In October, 1859, he presided as principal at the first meeting of the General Council of the University of Edinburgh, where he declared his old college friend, Lord Brougham, duly elected as Chancellor, who in his turn afterwards appointed him Vice-Chancellor.

Brewster’s career in St. Andrews and elsewhere has been sometimes characterised by ruggednesses of temper and undue severity of judgment; but it is gratifying to find that the eight years of his connection with the University of Edinburgh were unclouded by any jars or misunderstanding, and his loss was afterwards felt by 'each member of it as that of a valued and respected friend.' His whole character became greatly mellowed, and after years of doubt and struggle on religious subjects, his acceptance with the heart of those gospel doctrines, some of which he had held intellectually all his life, was remarkably full and clear, holding 'the faith once delivered to the saints' with the simplicity of the child and the reasonableness of the sage.

In 1860 he was made an M.D. of the university of Berlin, an honour which gratified him exceedingly, as it was in recognition of the services he had rendered by his discoveries 'to the sciences auxiliary to medicine.' He had previously been made a Chevalier of the Prussian Order of Merit.

In 1861 a severe illness of a prostrating nature, arising from an organic disease of the heart of old standing, brought him very near death ; but he again rallied, and being in London at the time, under the medical care of Dr. Sieveking, at that gentleman’s request he presided at a meeting which resulted in the formation of the Edinburgh University Club, of which he was the first president.

In the same year he was appointed President of the Royal Society of Edinburgh. Although the aged frame, in spite of the iron strength of his constitution, was now shaken by frequent illness, yet the energy and vigour of his mind were as unclouded as ever, while his habits of constant and persevering work were continued so near the last breath of eighty-six years, that it may literally be said that 'he died in harness.'

It was with all the animation of youth that he came forward in 1867 again to vindicate the fame of his beloved master, in the well-known 'Newton-Pascal Controversy,' At the meeting of the British Association at Dundee in September of that year, he fainted in the first public meeting, and although well enough to read several Papers on that and various scientific subjects, yet he never again completely rallied. For some months the flame of the taper fluttered, but the light o f faith grew ever brighter and steadier.

He expired at Allerly, surrounded by his family, on the 10th of February, 1868, 'at peace with all the world,' as he touchingly said, and filled with 'the peace of God.'

He was buried in the old churchyard of Melrose Abbey, and on his tombstone are graven the simple and suitable words, 'The Lord is my Light.'

Besides the books, pamphlets, and serial writings to which allusion has been made, the catalogue of his printed contributions to the different scientific societies and their organs of communication, which is preserved in the library of the Royal Society of Edinburgh, gives tangible proof of the passionate industry which, with the daily exercise of the most minute powers of observation, formed the secret of his successful researches.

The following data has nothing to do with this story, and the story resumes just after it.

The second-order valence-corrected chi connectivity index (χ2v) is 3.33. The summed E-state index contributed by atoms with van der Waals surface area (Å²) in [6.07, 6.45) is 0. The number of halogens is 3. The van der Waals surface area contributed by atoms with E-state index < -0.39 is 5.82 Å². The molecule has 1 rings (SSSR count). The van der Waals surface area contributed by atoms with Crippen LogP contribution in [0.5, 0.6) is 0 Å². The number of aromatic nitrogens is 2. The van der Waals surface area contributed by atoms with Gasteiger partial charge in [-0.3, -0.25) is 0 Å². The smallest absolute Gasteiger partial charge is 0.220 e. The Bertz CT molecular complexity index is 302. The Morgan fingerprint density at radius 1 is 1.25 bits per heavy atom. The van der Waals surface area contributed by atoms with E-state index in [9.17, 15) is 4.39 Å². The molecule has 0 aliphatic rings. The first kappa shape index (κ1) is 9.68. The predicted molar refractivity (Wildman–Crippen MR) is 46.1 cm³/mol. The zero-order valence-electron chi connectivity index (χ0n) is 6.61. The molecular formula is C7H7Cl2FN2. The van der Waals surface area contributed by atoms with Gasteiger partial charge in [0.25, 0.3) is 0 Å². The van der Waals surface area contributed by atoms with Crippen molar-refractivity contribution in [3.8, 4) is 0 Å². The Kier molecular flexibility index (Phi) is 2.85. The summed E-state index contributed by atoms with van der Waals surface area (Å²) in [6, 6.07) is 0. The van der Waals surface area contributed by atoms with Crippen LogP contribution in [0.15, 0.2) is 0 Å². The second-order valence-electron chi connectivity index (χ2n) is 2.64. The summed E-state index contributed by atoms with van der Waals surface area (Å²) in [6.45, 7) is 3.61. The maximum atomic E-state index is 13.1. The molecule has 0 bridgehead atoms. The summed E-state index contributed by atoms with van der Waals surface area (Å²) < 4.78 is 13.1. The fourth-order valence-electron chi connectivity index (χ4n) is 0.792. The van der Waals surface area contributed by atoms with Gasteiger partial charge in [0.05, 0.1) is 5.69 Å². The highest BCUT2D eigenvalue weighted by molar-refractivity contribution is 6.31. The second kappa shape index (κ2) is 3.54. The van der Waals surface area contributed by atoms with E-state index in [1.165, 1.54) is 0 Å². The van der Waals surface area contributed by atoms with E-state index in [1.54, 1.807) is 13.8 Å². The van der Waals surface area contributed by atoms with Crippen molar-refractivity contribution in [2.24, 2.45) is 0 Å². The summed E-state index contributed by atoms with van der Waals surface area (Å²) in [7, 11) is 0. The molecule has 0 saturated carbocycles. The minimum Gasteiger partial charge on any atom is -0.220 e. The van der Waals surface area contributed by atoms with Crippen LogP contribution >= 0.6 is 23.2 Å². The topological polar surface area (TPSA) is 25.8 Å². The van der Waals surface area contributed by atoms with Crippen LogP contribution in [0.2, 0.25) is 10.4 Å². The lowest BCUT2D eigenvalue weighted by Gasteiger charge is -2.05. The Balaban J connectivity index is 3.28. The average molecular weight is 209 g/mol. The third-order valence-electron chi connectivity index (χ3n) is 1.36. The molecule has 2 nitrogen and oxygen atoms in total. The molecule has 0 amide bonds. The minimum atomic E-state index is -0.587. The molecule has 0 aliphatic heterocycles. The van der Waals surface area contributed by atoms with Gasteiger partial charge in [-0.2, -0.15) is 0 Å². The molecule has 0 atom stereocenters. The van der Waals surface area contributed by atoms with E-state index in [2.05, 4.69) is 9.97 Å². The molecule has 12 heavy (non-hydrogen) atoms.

His principal observations and experiments were in the demesne of polarized light, in which he made many original discoveries, although some of his theories, such as the red, blue, and yellow colours of the spectrum, have been disproved by subsequent researches.

By patient observations he improved on the discovery of Wollaston and Fraunhofer, by increasing the 600 black lines already observed in the solar spectrum to the number of 2000. One of the subjects which most interested him in his later years was that of film forms, making many experiments on the tints of the soap bubble, and the beauties of decomposed glass, while an unfinished Paper on their nature was his latest legacy to science.

He was well known as an inventor of philosophical instruments the subject of his first book - amongst others, several kinds of micrometers, the lithoscope, the kaleidoscope, and the lenticular form of the stereoscope. There is also undoubted proof that the polyzonal lens now used in lighthouses, along with the lenticular apparatus called the 'holophote,' was invented by him, although afterwards independently discovered by M. Fresnel, who at once got it introduced into France. It was owing, moreover, to the persistency of Brewster’s efforts that, after being thwarted for many years, it was at last adopted in the United Kingdom.

He was often himself unfortunate in missing the practical advantages and the deserved credit of his inventions, while he was too keen in their defence and too ready to take up scientific gauntlets; but he was ever warmly interested in the inventions and discoveries of others. The reform of the Patent laws, the introduction of scientific education into schools, and the recognition by the State of science and scientific men as mighty engines for the practical good of the country - as in France - were among his constant and not always unsuccessful aims.

One of his latest efforts was to send a Paper on Scientific Education to the Journal of the Inventors’ Institute, of which he was President, along with a few farewell lines, expressive of his warm interest in its objects and designs.

Another was to petition Lord Derby on behalf of the widow and children of a prematurely deceased scientific confrere, the successful result of which arrived the day after the death of him who had made the appeal.